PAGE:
After a long, dry summer, winter has gifted California with water through a series of atmospheric river storms. Unfortunately, as these sky-high rivers meet developed areas covered in concrete and dammed-off rivers, they have brought destruction: floods, mudslides, washed-out roads, blackouts, uprooted trees and at least six deaths.
But California need not suffer passively from the ravages of drought and floods. To reduce risk from both, it can work with natural systems to return some of its land to water.
One way to do this is by using unique geological features called paleo-valleys. These depressions carved into the state’s central valley were formed by Ice Age rivers that flowed down the western side of the Sierra Nevada and were later filled with coarse sand and gravel from glacial meltwater.
Today that thick sand and gravel is a superpower, making paleo rivers exceptionally porous and capable of carrying heavy rains quickly underground. The permeability is so high that they can absorb about 60 times more water than the surrounding material affected by clay and silt. Only three of them have been found so far, but the hunt is on to find more and quickly.
Graham Fogg, professor emeritus of hydrogeology at the University of California, Davis, who has studied California’s water systems for 40 years, has a longstanding dream: to find a dozen or more paleo basins and use them to meet groundwater depletion. To do for Pumping and controlling rivers with dams and dams. Few people were listening for decades. But recently, this has begun to change. He and his colleague at Stanford University, Rosemary Knight, have persuaded the state Department of Water Resources to conduct a three-year survey to find more of them.
The big hope is that an array of paleo basins could be turned into giant stormwater drains to quickly absorb heavy rain. According to one, storm water spilling into valleys would sink underground and then move into surrounding clays and silts for more than 12 miles and hundreds of feet deep on either side of the valley. study, This will raise the depleted water table, which is important because healthy underground water systems can feed rivers from below and allow people to continue pumping water from wells. It can also make more water available to plants and soil, help maintain the rainfall cycle and reduce the risk of fire.
There is ample unmanaged surface water from precipitation and snowmelt throughout the state, which replenishes the Central Valley aquifers, providing more water to farmers, urban residents, and the environment. As of 2021, even with climate change, the state is likely to have enough water to recharge in the future due to more extreme weather. study,
In order to use paleo basins to store these large rains, the land above them must be protected for groundwater recharge. And that’s already a challenge: A paleo canyon found outside Sacramento has been earmarked for housing development, which would cover it with impermeable concrete and asphalt. Such decisions are usually governed by city and county governments, but the state may encourage areas with paleo basins to protect the land above them.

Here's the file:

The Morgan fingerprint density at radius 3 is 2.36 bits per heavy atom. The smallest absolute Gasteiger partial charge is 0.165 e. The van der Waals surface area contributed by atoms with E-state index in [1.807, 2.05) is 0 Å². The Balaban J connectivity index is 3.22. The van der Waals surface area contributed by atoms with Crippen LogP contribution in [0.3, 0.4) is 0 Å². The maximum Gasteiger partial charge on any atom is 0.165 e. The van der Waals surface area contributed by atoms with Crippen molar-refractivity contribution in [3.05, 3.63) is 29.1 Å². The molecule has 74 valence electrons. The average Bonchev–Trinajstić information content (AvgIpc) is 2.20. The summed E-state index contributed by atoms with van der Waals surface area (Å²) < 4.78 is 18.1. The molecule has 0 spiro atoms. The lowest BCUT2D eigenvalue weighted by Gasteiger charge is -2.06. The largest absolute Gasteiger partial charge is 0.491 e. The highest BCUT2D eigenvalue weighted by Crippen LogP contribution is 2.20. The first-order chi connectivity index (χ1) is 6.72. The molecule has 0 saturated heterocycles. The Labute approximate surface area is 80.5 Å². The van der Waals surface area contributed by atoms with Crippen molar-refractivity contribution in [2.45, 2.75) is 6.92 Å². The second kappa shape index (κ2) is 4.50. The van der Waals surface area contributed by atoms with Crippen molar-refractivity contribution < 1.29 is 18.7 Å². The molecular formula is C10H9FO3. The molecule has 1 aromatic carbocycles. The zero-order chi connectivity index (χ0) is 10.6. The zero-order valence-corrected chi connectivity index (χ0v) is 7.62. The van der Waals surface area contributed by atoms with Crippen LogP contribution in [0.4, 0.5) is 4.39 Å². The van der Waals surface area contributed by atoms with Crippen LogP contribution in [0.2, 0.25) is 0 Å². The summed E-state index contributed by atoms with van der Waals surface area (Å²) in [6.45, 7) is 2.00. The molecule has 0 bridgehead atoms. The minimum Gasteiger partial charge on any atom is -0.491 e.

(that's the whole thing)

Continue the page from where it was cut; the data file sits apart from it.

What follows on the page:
Land use is not the only issue. The state’s major aqueducts that carry water from north to south can play a large role in channeling floodwaters to paleo basins. Aqueducts are used in the winter when fewer growers need to irrigate their crops and can channel excess stormwater to depleted aquifers. Pipes can be added to the paleo basins to carry water to them.
To find more paleo basins, California’s Department of Water Resources is using aerial technology to map nearly 100 groundwater zones across the state. The good news is that the location of paleo basins is somewhat predictable: According to Dr. Fogg, there is very likely one in every tributary coming from the Sierra Nevada. Whether paleo basins will be used for recharge depends on local land use priorities and plans for each water basin are submitted to the state under the Sustainable Groundwater Management Act to balance extraction with recharge.
But governments that prioritize natural systems such as paleo basins will find they are of good value, with costs about half that of industrial interventions and often better at absorbing floods and supplying summer water. performs. Although construction continues in flood-prone locations, every dollar invested in purchasing undeveloped land for water diversions can save more than $2 to $5 in avoiding flood damage. Healthy systems can also maintain themselves by saving money that would be spent in a constant battle with natural forces.
Although California’s water is notoriously dry in the summer, a vast majority of winter water is less constrained by water rights. People are now trying to claim winter water to recharge aquifers so that more water is available in summer when more water is needed. Sorting it out is an opportunity to update the water rights system for growing populations, fragile ecosystems and the climate crisis of the 21st century to better serve the common good.
Paleo basins are one of California’s best opportunities to find a balance between dangerous flood waters and depleting groundwater levels. And if the state follows this strategy, it will not be alone. Many states, cities and countries are joining what I call “slow water movement” to restore the slow phases of water where surface and groundwater connect. Moving away from our strict control mindset toward greater respect for water’s natural cycles can make our human habitats more resilient and strengthen our ability to go with the flow.
Erika Gies is a National Geographic explorer and journalist. She is the author of “Water Always Win: Thriving in an Age of Drought and Deluge”.
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